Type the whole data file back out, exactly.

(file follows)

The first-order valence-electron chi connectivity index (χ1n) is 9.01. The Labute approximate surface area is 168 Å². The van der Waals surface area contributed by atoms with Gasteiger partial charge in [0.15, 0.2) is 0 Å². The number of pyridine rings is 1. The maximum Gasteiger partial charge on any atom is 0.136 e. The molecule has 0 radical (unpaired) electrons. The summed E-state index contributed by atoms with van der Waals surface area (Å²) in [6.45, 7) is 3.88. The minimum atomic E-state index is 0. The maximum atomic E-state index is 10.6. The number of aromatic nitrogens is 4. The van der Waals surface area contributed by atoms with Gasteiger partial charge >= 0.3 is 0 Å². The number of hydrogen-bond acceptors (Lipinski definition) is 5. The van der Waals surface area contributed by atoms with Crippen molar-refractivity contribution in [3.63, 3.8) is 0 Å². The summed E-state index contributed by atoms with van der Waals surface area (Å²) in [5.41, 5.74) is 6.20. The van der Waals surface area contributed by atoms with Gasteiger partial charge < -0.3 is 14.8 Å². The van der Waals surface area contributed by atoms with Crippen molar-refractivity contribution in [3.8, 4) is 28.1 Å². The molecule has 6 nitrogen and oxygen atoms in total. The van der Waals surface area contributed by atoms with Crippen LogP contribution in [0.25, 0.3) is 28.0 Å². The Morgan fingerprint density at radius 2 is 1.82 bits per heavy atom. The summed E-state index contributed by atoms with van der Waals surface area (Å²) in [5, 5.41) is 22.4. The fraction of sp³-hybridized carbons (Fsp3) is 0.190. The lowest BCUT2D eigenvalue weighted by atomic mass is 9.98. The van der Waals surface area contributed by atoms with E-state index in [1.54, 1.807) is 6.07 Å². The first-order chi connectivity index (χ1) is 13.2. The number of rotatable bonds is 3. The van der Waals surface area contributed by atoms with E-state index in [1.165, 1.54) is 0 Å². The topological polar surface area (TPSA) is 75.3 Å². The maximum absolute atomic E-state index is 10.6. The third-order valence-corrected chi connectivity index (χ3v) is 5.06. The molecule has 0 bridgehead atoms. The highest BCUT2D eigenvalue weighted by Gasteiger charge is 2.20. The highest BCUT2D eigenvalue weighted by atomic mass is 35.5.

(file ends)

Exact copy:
The first-order valence-electron chi connectivity index (χ1n) is 9.01. The Labute approximate surface area is 168 Å². The van der Waals surface area contributed by atoms with Gasteiger partial charge in [0.15, 0.2) is 0 Å². The number of pyridine rings is 1. The maximum Gasteiger partial charge on any atom is 0.136 e. The molecule has 0 radical (unpaired) electrons. The summed E-state index contributed by atoms with van der Waals surface area (Å²) in [6.45, 7) is 3.88. The minimum atomic E-state index is 0. The maximum atomic E-state index is 10.6. The number of aromatic nitrogens is 4. The van der Waals surface area contributed by atoms with Gasteiger partial charge >= 0.3 is 0 Å². The number of hydrogen-bond acceptors (Lipinski definition) is 5. The van der Waals surface area contributed by atoms with Crippen molar-refractivity contribution in [3.63, 3.8) is 0 Å². The summed E-state index contributed by atoms with van der Waals surface area (Å²) in [5.41, 5.74) is 6.20. The van der Waals surface area contributed by atoms with Gasteiger partial charge < -0.3 is 14.8 Å². The van der Waals surface area contributed by atoms with Crippen molar-refractivity contribution in [3.8, 4) is 28.1 Å². The molecule has 6 nitrogen and oxygen atoms in total. The van der Waals surface area contributed by atoms with Crippen LogP contribution in [0.25, 0.3) is 28.0 Å². The Morgan fingerprint density at radius 2 is 1.82 bits per heavy atom. The summed E-state index contributed by atoms with van der Waals surface area (Å²) in [5, 5.41) is 22.4. The fraction of sp³-hybridized carbons (Fsp3) is 0.190. The lowest BCUT2D eigenvalue weighted by atomic mass is 9.98. The van der Waals surface area contributed by atoms with E-state index in [1.54, 1.807) is 6.07 Å². The first-order chi connectivity index (χ1) is 13.2. The number of rotatable bonds is 3. The van der Waals surface area contributed by atoms with E-state index in [1.165, 1.54) is 0 Å². The topological polar surface area (TPSA) is 75.3 Å². The maximum absolute atomic E-state index is 10.6. The third-order valence-corrected chi connectivity index (χ3v) is 5.06. The molecule has 0 bridgehead atoms. The highest BCUT2D eigenvalue weighted by Gasteiger charge is 2.20. The highest BCUT2D eigenvalue weighted by atomic mass is 35.5.